By Sean Pendergast
By Sean Pendergast
By Sean Pendergast
By Jeff Balke
By Richard Connelly
By Jeff Balke
By Casey Michel
By Craig Hlavaty
A few years ago, I signed on as a volunteer tutor at my local elementary. I was matched with a student — I'll call him Eddie — who was failing miserably at both the math and English portions of the TAAS (Texas Assessment of Academic Skills), a statewide minimal skills test that was the precursor to today's TAKS (Texas Assessment of Knowledge and Skills).
I took him on in math, it being the worst of all his subjects, and began a series of one-on-one weekly meetings. It soon became apparent that while Eddie's multiplication and division skills were very shaky, his ability to subtract once we got into double digits was no better. Asked to compute 25 minus 17, Eddie's eyes darted around the room looking for an escape hatch. There were too many numbers to count on his fingers.
Word problems only ramped up the agony.
We continued meeting. I took him back to subtraction and then up to multiplication and division. I talked with his teacher, who'd show me more failed papers, and then Eddie and I would go over them.
He began to improve. I wasn't the perfect teacher but I was someone paying extra attention. The grades on his class math tests weren't stellar, but better.
The week after the TAAS, I showed up for my session with Eddie. Of course the scores wouldn't be reported for a while, but we were optimistic. Then the teacher asked what I was doing there. The TAAS is done, she said. You're through.
There were several weeks still to go in the school year. Eddie was still Eddie. He still needed a lot of extra help with his math and his English and probably other subjects as well.
As I walked out of the school after being dismissed, I realized I hadn't been helping a kid. I'd been helping a kid prepare for the state test, which really meant that I'd been helping that school toward a higher accountability rating so the teacher and the principal could be sure of their jobs.
I thought of Eddie when I was talking with Rice professor Linda McSpadden McNeil, who has co-authored a study showing that the increase in Texas's statewide test scores directly correlates to lower graduation rates.
In fact, it contributes to them, she believes.
Scores have been rising, not because all these students have suddenly mastered the TAKS, but because low-scoring students have been forced out by administrators whose own job success depends on good student scores.
After all, who wants to carry an Eddie on his record?
Originally the idea of No Child Left Behind was that by using standardized testing, the weak areas in a student's education could be discovered and rectified. Like a diagnostic test on a car's engine, problems would be identified and repaired. Teachers would be retrained to become better educators. No child, especially no minority child, would be overlooked, and because of that, a lot of minority leaders bought into the change big time.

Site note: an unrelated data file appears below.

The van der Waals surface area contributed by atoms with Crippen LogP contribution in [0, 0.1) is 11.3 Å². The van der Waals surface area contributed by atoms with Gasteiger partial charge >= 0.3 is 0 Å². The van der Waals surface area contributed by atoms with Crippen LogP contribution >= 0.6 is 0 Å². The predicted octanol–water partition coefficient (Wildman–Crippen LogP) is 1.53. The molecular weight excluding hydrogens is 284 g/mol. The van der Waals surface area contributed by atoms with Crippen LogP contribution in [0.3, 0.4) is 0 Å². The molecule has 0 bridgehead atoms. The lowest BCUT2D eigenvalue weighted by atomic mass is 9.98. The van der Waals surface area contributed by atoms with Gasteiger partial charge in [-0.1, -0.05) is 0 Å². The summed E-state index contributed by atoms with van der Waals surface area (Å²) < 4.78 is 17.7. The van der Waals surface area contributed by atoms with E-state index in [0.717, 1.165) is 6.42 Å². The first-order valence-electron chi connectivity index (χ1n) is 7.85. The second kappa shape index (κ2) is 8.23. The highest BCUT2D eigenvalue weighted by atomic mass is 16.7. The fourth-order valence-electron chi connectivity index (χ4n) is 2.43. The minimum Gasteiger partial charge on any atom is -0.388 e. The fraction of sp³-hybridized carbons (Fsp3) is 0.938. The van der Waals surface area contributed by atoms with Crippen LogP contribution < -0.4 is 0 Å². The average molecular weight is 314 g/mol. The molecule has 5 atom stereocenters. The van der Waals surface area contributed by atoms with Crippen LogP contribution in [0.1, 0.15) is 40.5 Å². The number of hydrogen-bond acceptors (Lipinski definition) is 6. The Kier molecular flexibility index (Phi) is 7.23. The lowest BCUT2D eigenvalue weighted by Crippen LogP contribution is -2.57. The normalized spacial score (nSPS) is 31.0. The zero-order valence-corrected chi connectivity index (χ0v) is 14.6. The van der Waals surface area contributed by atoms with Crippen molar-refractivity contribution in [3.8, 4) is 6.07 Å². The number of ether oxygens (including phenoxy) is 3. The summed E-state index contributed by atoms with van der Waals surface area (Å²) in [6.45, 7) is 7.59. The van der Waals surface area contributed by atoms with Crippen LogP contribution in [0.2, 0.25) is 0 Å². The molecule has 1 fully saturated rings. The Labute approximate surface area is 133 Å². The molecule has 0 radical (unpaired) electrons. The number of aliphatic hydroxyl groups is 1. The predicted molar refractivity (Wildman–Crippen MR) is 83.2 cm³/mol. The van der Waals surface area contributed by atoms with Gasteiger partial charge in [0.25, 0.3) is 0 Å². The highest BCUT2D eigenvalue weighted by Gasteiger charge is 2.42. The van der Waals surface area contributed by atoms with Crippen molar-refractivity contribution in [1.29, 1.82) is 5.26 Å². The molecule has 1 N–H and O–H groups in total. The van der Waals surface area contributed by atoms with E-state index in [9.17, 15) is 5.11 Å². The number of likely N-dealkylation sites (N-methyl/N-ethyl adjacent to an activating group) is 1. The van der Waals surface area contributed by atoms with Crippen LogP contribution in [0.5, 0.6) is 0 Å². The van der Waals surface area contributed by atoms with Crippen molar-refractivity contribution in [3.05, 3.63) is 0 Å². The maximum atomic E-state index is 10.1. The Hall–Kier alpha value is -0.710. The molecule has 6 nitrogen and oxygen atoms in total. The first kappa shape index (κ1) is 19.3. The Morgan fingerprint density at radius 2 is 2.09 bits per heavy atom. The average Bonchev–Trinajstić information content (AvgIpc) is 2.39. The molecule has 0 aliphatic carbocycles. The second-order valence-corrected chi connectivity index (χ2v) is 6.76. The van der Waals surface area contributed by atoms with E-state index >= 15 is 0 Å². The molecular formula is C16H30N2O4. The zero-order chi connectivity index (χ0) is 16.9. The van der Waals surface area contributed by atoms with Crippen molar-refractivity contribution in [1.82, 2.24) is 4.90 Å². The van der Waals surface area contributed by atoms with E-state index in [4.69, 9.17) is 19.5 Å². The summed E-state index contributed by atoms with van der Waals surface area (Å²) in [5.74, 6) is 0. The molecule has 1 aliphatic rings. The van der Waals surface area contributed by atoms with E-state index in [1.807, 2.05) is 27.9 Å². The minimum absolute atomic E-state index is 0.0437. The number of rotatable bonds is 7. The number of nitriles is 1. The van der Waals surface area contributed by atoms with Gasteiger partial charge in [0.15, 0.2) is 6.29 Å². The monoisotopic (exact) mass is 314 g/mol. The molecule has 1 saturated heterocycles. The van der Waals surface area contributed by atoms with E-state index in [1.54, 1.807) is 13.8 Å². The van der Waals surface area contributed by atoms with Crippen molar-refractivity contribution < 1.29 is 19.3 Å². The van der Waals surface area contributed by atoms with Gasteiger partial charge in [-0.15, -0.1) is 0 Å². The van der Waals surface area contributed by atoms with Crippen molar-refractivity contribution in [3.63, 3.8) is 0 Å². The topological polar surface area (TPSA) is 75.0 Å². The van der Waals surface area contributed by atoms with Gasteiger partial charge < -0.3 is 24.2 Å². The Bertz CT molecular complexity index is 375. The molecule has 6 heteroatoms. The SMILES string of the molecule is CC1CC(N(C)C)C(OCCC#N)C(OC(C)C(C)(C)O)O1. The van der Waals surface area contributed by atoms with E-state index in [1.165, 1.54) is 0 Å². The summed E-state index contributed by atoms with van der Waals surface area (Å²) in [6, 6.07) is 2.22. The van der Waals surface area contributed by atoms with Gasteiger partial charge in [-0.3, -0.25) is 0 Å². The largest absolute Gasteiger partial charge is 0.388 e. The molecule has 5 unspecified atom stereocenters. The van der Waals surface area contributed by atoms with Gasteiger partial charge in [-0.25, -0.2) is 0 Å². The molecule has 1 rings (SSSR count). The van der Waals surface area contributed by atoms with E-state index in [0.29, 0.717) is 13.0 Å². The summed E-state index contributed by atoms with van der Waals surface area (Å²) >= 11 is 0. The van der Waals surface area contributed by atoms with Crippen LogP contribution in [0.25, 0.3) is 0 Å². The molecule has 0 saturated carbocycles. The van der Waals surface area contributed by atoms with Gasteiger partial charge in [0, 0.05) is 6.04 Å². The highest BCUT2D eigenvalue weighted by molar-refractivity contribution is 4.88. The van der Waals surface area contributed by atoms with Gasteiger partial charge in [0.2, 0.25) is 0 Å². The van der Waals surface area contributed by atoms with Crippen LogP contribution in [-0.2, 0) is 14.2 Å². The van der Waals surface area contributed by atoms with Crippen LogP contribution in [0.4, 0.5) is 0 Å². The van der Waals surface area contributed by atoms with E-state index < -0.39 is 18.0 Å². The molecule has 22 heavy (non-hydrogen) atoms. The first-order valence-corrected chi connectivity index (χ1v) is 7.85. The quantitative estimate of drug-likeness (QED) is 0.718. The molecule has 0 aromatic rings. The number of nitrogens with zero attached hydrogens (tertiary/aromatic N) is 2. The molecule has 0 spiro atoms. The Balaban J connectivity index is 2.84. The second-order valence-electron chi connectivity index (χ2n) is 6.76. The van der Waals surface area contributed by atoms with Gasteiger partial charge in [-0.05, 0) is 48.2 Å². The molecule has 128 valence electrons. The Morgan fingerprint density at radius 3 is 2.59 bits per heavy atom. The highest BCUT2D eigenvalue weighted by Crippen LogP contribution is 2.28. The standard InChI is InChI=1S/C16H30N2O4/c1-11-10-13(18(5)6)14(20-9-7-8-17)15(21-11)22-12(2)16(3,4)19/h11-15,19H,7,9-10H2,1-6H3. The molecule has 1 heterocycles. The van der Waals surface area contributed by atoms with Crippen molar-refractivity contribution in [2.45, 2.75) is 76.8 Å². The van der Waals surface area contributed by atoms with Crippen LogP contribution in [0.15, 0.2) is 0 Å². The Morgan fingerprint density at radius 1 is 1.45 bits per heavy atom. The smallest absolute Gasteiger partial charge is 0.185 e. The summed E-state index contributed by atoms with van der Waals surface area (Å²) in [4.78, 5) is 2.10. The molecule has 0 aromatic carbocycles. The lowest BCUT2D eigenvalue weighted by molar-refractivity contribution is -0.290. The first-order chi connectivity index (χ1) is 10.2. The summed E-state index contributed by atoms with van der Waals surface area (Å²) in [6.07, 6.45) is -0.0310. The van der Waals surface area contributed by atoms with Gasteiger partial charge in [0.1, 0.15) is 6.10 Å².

In Texas, we didn't have to wait for No Child Left Behind. By the time it was signed into law in 2002, our kids had already experienced years of state tests from TABS to TEAMS to TAAS. In fact, NCLB was modeled on the Texas program — then being referred to as the Texas Miracle — and basically used the model that HISD employed (HISD Superintendent Rod Paige tied the state test scores to principals' performance evaluations). All this was endorsed by the former governor and now President George W. Bush. According to NCLB, all students should be performing at grade level by 2014.
The reality is that NCLB has saddled public school students with unending tests and drills. With practice tests (starting with learning how to "bubble" in kindergarten) and the tests themselves, Texas students now may spend 36 days in testing hell each year, out of 185 days they have to go to school, according to a recent article in the TSTA Advocate, a publication of the Texas State Teachers Association. (This doesn't include tutoring, taking field tests to help the Texas Education Agency develop future tests or taking re-tests.) Administrators like to insist that the testing matches what the curriculum is teaching, but that's obviously not the case or else why would the normal course of studies be shoved aside for practice drills?
And if the tests are supposed to be helpful, why are they given toward the end of the school year instead of at the start, when there would be time for teachers to actually teach to the deficits?
There are honors/GT science classes in Texas at the high school level doing absolutely no lab work, or at least none until after the spring TAKS tests. According to Sherrie Matula, a veteran teacher who's running for a state representative seat out of Pasadena, "project" work in which students write about scientific principles often replaces any hands-on experimentation. There is no time (and little money) for lab work that more and more these days is reserved for college students, she says.
In the study, entitled "Avoidable Losses: High-Stakes Accountability and the Dropout Crisis," McNeil (with the Rice Center for Education) along with Eileen Coppola and Judy Radigan from Rice and Julian Vasquez Heilig from the University of Texas at Austin, analyzed data from more than 271,000 students in an unnamed urban school district over a seven-year period ending in 2002. They not only ran numbers, they interviewed students and educators and recorded their sessions.
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